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Illahee gets its name from a Chinuk Wawa Native American word that means “earth.” Tucked in between Bainbridge Island and Bremerton, Illahee State Park is an untouched piece of original old-growth forest that once covered northwest Washington. Because it was so difficult to access, loggers never reached this area. As a result, this country’s oldest grove of Pacific Yews, well over 400 years old, still tower in this stretch of tropical forest.
The closest large town is Bremerton, about five miles south. The easiest way to reach Illahee State Park from Seattle, or vice versa, is aboard the Bremerton-Seattle Ferry, which takes about 40 minutes, depending on the weather. The ferry can accommodate a rental motorhome. Olympic National Park is between 50 and 100 miles, depending on which RV campground will be chosen.
Walking along the short half-mile trail, hikers weave through moss-clad ancient trees and fern-blanketed underground. Peat, loamy soil give away under the feet slightly, a hallmark of the perpetual drizzle that blankets the Seattle area. High above overhead, Pacific yews, pole pines, and oaks loom tall, their branches reaching out to knit together and form a lush, green canopy. The trail leads to a rocky beach with 1,875 feet of saltwater frontage that looks out on Port Orchard Bay. Halfway down the beach, a long wooden dock, worn grey by the saltwater and storms, teeters out over the dark green water. Beneath the dark, mysterious green water, shellfish and crabs scurry about at a languid pace, searching for their next meal. In a clearing by the beach, a small picnic area and playground, complete with a baseball diamond, volleyball court, and a horseshoe pits, wait for the next match.
At a glance, the parking lots look like oddly shaped open groves, covered with rough pebbles and a sheet of moss. The parking lots, though diminutive, are a little longer than average to accommodate a travel trailer rental.
In the summertime, when the chilly bay warms a few degrees to tolerable levels, scuba divers jump off the dock or boats into the dark depths of the Port Orchard Bay in search of long-forgotten wrecks. Across the Port Orchard Bay, boats sail by all day long, some powered by engines, others by wind. Though not visible from the Illahee Beach, hikers can follow the gentle curve of the coast and watch the ferries make their hourly transits.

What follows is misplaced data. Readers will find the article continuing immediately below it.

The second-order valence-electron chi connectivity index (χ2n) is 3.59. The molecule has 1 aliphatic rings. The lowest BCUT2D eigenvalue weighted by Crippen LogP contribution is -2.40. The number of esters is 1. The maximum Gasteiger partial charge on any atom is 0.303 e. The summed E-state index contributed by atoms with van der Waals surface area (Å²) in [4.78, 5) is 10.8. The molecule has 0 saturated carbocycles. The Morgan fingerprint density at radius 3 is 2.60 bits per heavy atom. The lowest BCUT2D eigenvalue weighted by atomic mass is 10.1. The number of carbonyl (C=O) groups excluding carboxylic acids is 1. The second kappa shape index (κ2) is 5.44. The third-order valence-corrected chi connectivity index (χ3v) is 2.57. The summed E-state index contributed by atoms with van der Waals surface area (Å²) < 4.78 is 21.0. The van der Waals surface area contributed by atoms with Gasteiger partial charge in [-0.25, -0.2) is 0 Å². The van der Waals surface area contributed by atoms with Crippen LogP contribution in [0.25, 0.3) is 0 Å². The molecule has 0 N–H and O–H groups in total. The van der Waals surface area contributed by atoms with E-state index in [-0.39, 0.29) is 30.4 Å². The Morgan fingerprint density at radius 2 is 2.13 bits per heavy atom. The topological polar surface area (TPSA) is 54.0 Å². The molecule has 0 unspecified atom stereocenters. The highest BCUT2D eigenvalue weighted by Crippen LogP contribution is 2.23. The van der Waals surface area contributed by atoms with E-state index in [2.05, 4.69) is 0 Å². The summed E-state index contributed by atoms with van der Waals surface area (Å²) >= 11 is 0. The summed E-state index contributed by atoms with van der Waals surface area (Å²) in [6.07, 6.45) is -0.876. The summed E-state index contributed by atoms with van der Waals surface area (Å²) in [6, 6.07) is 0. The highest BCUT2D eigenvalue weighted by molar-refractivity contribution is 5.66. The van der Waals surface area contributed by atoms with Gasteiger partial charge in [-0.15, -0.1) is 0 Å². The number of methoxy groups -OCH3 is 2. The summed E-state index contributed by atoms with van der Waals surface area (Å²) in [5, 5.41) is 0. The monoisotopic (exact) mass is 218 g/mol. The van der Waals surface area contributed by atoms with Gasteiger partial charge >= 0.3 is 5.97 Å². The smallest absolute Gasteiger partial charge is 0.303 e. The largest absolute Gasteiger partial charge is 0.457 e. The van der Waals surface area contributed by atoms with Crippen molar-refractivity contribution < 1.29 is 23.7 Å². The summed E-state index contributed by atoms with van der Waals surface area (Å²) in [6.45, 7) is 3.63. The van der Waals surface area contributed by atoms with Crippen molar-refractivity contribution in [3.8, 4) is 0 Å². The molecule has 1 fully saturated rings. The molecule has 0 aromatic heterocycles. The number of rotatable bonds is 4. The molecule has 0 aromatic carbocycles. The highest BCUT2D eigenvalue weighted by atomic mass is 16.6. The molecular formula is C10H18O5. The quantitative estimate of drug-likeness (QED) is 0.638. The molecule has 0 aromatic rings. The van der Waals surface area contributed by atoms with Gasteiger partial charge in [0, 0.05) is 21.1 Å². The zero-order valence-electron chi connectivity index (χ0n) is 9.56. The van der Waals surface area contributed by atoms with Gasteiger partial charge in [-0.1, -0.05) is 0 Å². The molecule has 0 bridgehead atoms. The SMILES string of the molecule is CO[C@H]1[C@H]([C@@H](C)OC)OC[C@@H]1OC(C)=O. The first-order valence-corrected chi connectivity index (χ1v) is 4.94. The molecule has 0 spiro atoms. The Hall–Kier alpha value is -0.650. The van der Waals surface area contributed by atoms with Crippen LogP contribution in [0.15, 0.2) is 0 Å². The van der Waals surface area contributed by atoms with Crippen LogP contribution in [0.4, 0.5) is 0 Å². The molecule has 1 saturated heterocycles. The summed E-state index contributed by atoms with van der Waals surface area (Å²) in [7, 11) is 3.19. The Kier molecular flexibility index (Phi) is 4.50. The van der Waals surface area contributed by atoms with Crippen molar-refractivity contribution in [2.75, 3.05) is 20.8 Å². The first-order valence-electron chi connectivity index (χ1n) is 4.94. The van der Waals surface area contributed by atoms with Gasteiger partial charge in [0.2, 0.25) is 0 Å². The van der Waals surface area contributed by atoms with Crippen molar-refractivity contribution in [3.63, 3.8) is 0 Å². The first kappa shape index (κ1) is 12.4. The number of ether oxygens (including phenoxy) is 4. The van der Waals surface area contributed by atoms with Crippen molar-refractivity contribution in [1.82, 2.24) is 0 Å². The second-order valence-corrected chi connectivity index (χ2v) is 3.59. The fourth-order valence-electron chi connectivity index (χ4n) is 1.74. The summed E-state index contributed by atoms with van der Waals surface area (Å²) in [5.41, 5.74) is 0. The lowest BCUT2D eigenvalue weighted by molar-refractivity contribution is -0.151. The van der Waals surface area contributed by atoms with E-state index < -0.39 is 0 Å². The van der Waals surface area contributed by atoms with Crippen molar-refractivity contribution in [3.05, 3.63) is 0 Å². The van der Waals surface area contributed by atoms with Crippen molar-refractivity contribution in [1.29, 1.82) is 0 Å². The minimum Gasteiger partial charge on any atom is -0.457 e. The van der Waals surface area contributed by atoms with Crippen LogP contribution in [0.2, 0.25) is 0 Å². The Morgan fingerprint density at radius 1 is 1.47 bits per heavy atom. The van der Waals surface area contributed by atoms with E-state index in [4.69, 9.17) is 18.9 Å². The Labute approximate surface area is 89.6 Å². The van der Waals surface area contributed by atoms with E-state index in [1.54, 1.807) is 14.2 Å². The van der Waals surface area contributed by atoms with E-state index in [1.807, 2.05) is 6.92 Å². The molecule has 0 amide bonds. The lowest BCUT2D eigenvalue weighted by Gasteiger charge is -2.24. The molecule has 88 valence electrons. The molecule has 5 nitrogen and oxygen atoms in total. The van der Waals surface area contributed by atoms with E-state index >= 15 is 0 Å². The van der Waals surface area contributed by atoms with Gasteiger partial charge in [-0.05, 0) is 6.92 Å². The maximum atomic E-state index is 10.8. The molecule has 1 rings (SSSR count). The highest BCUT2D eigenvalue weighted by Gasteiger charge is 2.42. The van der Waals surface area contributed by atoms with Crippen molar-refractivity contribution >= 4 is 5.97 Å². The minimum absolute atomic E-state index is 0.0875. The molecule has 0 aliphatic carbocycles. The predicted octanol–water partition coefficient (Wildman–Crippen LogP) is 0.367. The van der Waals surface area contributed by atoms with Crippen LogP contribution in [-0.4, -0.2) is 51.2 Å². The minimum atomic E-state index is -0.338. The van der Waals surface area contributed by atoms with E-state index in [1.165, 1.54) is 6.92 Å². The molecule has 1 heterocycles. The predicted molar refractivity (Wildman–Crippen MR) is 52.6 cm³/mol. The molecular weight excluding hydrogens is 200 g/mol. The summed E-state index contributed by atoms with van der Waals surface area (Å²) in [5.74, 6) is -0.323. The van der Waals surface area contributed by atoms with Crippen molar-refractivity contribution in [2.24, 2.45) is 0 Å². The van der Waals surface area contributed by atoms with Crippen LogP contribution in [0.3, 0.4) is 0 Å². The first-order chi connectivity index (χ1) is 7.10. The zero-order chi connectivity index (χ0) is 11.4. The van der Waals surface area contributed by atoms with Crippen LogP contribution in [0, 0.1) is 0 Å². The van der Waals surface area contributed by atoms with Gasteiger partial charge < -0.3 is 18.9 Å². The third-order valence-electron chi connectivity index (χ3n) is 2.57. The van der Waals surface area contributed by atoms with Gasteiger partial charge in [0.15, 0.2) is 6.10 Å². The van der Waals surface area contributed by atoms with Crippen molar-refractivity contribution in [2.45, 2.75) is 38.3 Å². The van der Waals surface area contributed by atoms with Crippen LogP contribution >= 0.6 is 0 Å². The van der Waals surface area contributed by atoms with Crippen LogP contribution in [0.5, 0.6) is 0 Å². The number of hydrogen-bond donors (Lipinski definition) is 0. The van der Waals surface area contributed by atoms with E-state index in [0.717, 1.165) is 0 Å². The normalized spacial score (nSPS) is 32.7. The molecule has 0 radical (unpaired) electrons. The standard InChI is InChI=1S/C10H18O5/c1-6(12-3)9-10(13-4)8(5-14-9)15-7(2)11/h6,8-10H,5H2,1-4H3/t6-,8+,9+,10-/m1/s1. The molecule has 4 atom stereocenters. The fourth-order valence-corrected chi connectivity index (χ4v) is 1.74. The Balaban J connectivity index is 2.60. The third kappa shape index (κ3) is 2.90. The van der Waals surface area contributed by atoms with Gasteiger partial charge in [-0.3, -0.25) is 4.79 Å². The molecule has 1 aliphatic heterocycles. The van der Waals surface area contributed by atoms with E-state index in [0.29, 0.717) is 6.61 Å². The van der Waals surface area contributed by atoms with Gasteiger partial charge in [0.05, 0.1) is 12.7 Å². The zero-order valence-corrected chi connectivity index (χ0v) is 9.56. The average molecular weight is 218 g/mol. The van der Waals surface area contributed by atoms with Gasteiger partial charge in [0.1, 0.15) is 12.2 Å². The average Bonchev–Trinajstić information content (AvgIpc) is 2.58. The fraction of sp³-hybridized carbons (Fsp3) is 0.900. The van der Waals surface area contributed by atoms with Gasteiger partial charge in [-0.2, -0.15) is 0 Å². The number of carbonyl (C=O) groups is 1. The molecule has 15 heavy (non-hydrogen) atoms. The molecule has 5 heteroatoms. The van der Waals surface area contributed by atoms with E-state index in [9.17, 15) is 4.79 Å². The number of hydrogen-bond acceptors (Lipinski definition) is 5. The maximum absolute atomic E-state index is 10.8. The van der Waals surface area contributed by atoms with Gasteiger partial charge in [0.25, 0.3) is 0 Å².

The Illahee State Park RV campground offers 23 spots, and though only two lots have hookups, RV rentals are welcome to occupy the other spaces (max length 40 feet). Due to limited availability, reservations are encouraged during the summer months.
With space being limited, it may be necessary to book an RV in Kitsap County. There are a few short-term RV parks near Poulsbo. Alternatively, head over to Vashon Island for a unique camping experience at AYH Ranch. This rustic western-themed campground is one of the few sites that allows camping in an RV near Seattle. The ranch boasts amenities like free firewood, a free self-serve pancake bar, and several recreational activities.
Largely a Navy port town, Bremerton and the neighboring towns are geared toward military-themed attractions. The Puget Sound Navy Museum details the region’s rich naval history that dates back to the late 1800s and displays several artifacts, documents, and photographs. Nearby USS Turner Joy grants visitors a unique tour of a genuine battleship that once performed a significant role in the Vietnam War and patrolled the vast Pacific Ocean.
Across the Puget Sound, Seattle looms large. As soon as the lines of cars, RV rentals, and other vehicles roll off the ferry, several attractions are within reach. The Seattle Aquarium features an underwater dome where sharks, manta rays, and schools of fish swim overhead. Colorful corals wave serenely in an unseen breeze. The outside patios are a good spot to photograph the world-famous Seattle Great Wheel, which is a colorful sight at nighttime. The wheel is covered with 500,000 led lights that light up in a dazzling, vibrating show on weekends. The bustling city, home to nearly a million people, is much beloved for its quirky tech scene. After adding a wad to the infamous, slightly gross gum wall in an alley, hop into an Illahee camper rental and explore the city. Google and Microsoft campuses in Bellevue are open to tours, as is the mysterious Seattle Underground. The existing city was built on top of an older one, and some structures, streets, and homes still stand underground.
Don’t let the perpetual drizzle deter you from exploring the lush, green Pacific Northwest.